I usually discuss k-12 schooling in this space. However this time, I would like to address higher education. In several of my columns here I have addressed the issue of the purpose of public schools, and I am going to bring that question to this next level. One of the purposes of k-12 schools we are now told is to prepare students for college and university work. What, therefore is the purpose of college and university work? The obvious or cliché answer is to get ahead in life. However, this assumption that the purpose of college is to get ahead in life needs further examination.
In k-12 schools we are told that students must spend more time studying academic subjects. Those involved in higher education are often referred to as Academia. But the people of the United States have contradictory attitudes toward things being academic. On the one hand we have the expression “It’s academic,” meaning it has no practical significance—maybe interesting philosophically or intellectually, but when real or practical decisions matter, irrelevant. On the other hand, in schools today, especially k-12 schools, if it is not academic it is not important. Arts, music, physical education, recess, everything that is not “academic” must be thrown out in this time of crisis. (That such a crisis actually exists is also a matter for much debate, but the media ignores that fact as well—reminds me of how at airports for the last 10 years we are in a constantly reminded over the PA system that we are in a state of emergency. Deborah Meier points out in a recent column that such a crisis seems to have always existed in our public education system.)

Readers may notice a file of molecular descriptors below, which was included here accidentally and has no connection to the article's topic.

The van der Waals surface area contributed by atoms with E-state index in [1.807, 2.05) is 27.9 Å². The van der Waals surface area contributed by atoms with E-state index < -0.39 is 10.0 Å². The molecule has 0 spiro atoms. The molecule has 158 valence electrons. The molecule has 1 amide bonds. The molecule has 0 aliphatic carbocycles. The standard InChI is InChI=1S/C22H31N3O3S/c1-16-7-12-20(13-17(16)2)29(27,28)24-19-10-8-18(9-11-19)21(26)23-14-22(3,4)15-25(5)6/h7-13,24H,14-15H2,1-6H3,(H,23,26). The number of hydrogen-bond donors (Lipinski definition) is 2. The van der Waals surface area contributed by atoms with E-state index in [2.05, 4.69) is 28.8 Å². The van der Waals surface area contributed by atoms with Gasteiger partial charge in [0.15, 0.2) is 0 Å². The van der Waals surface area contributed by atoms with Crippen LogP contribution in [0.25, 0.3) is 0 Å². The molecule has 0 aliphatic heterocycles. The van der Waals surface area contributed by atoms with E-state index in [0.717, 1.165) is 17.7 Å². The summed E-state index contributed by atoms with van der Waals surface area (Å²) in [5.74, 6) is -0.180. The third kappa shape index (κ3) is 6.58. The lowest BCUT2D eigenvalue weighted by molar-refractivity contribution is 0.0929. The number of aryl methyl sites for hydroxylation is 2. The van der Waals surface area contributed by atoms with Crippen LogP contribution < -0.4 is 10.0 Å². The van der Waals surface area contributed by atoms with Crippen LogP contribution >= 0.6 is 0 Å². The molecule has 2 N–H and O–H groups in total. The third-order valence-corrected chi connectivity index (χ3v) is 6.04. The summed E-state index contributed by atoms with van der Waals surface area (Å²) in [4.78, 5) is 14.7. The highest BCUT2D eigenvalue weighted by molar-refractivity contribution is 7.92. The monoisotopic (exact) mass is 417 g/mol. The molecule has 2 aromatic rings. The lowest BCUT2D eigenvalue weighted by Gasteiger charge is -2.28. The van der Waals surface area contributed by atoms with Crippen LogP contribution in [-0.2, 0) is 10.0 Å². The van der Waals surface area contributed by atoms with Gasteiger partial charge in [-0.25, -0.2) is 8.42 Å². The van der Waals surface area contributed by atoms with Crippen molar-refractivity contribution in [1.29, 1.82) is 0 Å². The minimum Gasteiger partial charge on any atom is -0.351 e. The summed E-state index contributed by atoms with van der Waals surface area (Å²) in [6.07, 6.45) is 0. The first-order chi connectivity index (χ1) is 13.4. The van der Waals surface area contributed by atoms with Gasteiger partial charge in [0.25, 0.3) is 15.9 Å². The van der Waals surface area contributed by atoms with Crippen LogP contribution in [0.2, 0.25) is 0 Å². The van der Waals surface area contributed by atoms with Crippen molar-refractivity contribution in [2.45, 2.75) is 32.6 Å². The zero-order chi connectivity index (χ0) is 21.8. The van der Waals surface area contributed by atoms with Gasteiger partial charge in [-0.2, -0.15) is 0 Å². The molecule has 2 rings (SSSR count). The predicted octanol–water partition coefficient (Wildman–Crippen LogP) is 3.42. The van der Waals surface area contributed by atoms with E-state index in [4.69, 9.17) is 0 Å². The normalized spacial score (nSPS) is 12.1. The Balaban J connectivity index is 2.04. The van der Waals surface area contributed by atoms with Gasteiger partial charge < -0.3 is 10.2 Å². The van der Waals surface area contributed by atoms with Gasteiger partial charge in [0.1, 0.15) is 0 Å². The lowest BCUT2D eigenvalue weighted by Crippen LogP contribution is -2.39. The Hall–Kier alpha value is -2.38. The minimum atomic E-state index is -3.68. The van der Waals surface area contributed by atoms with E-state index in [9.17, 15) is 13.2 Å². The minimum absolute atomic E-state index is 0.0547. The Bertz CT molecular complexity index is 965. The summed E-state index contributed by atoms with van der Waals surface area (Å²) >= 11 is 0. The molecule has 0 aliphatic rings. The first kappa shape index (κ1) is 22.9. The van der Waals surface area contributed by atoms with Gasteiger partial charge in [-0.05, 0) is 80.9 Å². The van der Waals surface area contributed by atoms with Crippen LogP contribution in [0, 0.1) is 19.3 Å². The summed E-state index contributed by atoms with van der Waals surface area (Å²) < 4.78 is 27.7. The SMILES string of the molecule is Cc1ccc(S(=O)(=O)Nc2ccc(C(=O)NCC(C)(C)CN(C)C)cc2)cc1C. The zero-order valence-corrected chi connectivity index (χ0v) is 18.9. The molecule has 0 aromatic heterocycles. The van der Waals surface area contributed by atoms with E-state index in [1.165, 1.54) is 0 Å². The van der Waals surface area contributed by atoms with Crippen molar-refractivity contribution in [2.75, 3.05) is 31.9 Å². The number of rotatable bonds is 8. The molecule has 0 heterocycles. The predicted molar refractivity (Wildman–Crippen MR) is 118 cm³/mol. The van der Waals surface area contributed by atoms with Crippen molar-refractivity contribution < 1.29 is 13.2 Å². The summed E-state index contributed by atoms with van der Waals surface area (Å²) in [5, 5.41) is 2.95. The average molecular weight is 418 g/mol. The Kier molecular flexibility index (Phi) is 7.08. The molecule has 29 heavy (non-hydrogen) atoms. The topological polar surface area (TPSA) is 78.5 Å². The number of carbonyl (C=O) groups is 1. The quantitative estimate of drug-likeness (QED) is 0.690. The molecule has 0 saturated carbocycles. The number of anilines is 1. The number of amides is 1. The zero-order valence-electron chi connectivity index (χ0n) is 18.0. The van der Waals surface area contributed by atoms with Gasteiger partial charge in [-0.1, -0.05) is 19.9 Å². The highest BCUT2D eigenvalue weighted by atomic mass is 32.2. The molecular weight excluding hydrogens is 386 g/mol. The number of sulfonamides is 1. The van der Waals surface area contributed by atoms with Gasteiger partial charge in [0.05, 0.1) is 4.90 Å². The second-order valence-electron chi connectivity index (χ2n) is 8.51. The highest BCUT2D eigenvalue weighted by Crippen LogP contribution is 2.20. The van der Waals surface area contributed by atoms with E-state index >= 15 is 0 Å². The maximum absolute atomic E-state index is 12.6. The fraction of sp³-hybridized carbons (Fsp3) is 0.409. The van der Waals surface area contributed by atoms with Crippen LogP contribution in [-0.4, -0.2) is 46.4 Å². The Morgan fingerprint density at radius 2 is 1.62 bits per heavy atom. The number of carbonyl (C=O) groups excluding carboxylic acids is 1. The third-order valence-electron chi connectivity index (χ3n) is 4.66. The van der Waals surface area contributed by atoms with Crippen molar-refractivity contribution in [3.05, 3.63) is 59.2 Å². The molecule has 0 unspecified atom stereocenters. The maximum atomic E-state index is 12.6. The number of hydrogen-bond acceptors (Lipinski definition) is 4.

It was not long ago that Colleges and Universities were purposely seen as “only academic.” They made no claim to study anything practical, to prepare anyone for the workforce. To do so was seen as beneath them—that was the job of trade schools. Colleges and Universities were where the elite went to improve their minds, to become cultured and well educated—but not trained for the work world. Back when medical schools were being established as the main way for doctors to be certified, many universities resisted having medical schools attached them precisely for that reason—not wanting to be seen as trade schools.
In many fields, the more practical the study, the less esteemed it is—this is certainly true in the mathematics and hard sciences. And even within the hierarchy of university departments, it has historically been that the more practical the less esteemed, with teacher education being at the bottom of the totem pole, and theoretical sciences at pretty much the top.
However, college is more and more being sold to the public as an economic necessity. We are bombarded with charts of the higher earnings that college graduates make. We are told there is no future for those without a college degree. High schools are measured by how many graduates get in to college. Colleges advertise how well they do at getting their graduates good jobs.
For most of the first half of the 20th century most students did not finish high school. But there was no shame in that. Not only no shame, finishing high school was not seen as necessary or even useful in getting a good working class job—one on which someone could end up supporting a family and buying a home, living the American dream.